At the age of 20, Jamie-Lynn Sigler was a beautiful and successful actress who was starring in arguably the biggest television show at the time. The Sopranos’ star was on top of the world … until she wasn’t. Three months into shooting the third season, Sigler received a diagnosis that would alter the course of her life and career – multiple sclerosis (MS). In a recent interview, I sat down with the mother of two as she shared her reaction to having MS, her initial symptoms, adjustments she’s made to balance life and work and why she’s speaking up now, including her partnership with Novartis and ReframingMS.com.
The Start of Her MS Journey
When I asked Sigler to reflect on the early days of her MS journey, she recalled being very young and unburdened by the possibility of a chronic illness.
“I was only 20 years old and otherwise very healthy,” said the MS activist. “I was in a moment where my career was flourishing.”
Her initial symptoms were numbness and tingling in her feet. When the abnormal sensation spread, she underwent an evaluation. “I was not expecting a diagnosis of MS,” remarked Sigler. A diagnosis which she kept to herself, “I think out of fear and self-preservation.” And simply not knowing how others would react, including a demanding and unpredictable entertainment industry.
Looking back, Sigler acknowledges that her reluctance to share her MS revelation was to her “own detriment” as she missed out on years of support that she needed from loved ones. At the same time, her MS symptoms continued to progress – an expected finding for experts in the field.
“Multiple sclerosis is a variable chronic, often progressive, autoimmune condition affecting the central nervous system (the brain and spinal cord) giving neurological symptoms that can differ for each person,” explains John Baker, MD, a neurologist at Colonial Neurology. Without intervention, says Dr. Baker, symptoms can get worse.
Balancing The Sopranos and a Neurologic Disorder
It’s important for people to understand that during its six-season run from 1999 to 2007, The Sopranos was (and still is) regarded as one of the most influential television series of all time. It won numerous awards including 21 Primetime Emmys and five Golden Globes. With a wildly popular TV show and around-the-clock media attention, 20-year-old Sigler was also facing a potentially-crippling disease and an uncertain future. What was going through her mind?
“All of that took its toll on me,” disclosed Sigler. During this highly stressful time in her career and personal life, she never reached out for help. She didn’t talk to her friends or to a therapist. “I didn’t want to be a burden,” Sigler revealed. “I didn’t know how to ask for help.” Looking back on those years, Sigler felt that her MS progressed. But the idea of sharing her disease with the public was a scary concept: “I thought, ‘Hey world, I have this illness and I’ve had it for quite some time. How are you gonna feel about me now? Industry, do you still wanna hire me? Friends, do you still wanna hang out with me?’”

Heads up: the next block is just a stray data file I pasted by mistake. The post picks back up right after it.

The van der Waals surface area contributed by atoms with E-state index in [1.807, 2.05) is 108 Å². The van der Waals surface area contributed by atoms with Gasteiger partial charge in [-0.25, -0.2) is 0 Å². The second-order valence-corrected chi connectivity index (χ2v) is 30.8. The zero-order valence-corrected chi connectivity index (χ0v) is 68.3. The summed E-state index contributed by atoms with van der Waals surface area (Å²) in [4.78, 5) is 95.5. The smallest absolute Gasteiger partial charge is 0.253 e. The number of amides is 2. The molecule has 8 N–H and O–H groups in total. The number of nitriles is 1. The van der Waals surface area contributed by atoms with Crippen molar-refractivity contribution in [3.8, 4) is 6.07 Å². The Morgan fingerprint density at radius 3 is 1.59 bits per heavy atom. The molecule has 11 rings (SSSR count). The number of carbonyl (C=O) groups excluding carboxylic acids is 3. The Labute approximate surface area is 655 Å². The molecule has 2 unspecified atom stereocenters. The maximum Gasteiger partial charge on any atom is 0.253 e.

Getting Better One Day at a Time
Over time, Sigler leaned on others for help. She was pleasantly surprised by the warmth and encouragement not only from her family, friends and the creative industry, but also the MS community which the actress described as “really tight-knit, strong and fierce.” She also teamed up with the Swiss pharmaceutical giant, Novartis, to create a three-step guide for people living with MS based on three R’s – Reflect, Reframe and Reach Out – outlined by ReframingMS.com. By reaching out, Sigler was able to create a support system and was shocked by not only how much people wanted to help but by how much help was available.
Today, Sigler leads a healthy and productive life. She sees an MS specialist who provides treatment options that work best for her. Sigler urges people to be honest with their physician, to share their symptoms and their feelings. Dr. Baker agrees.
“The best way to manage one’s multiple sclerosis is to be compliant with treatment, to be forthcoming with your neurologist about your symptoms, and to take care of your general health,” advises Dr. Baker. He also recommends physical activity and overall general health to “tip the scale” from bad inflammation to healing. Dr. Baker points out that exercise has been shown to improve long-term cognitive and physical function in patients with MS.
Sigler clearly leads an active lifestyle as an actress, wife, mother, activist and host of the podcast, Not Today, Pal – a collaborative project with her friend and former The Sopranos co-star, Robert Iler. Sigler is also a firm believer in self-care. “Meditation is number one,” shared Sigler. She described her experience sitting across her “beautiful Guruji” at an ashram in India and learning to accept herself, including multiple sclerosis. “A diagnosis is a hard thing to accept,” Sigler confessed. “But the moment you do, you also accept all the feelings, all of the options, all of the possibilities.”
As a physician, media health communicator, YouTube host and founder of a speaking/training company, SITA MED, I can certainly relate to high-stress living! I can also vouch for the importance of connection, on leaning on others for everyday activities like buying groceries and doing the laundry. Ask for help; there’s no shame in this. Like Sigler, I am a strong advocate and dedicated practitioner of self-care. In addition to daily meditation, I exercise, stay hydrated, do things I enjoy and get plenty of sleep. If you’re one of the 133 million Americans with a chronic illness, be sure to manage your condition with medications (if advised), good nutrition, exercise and self-care. It never hurts to reflect, reframe and reach out!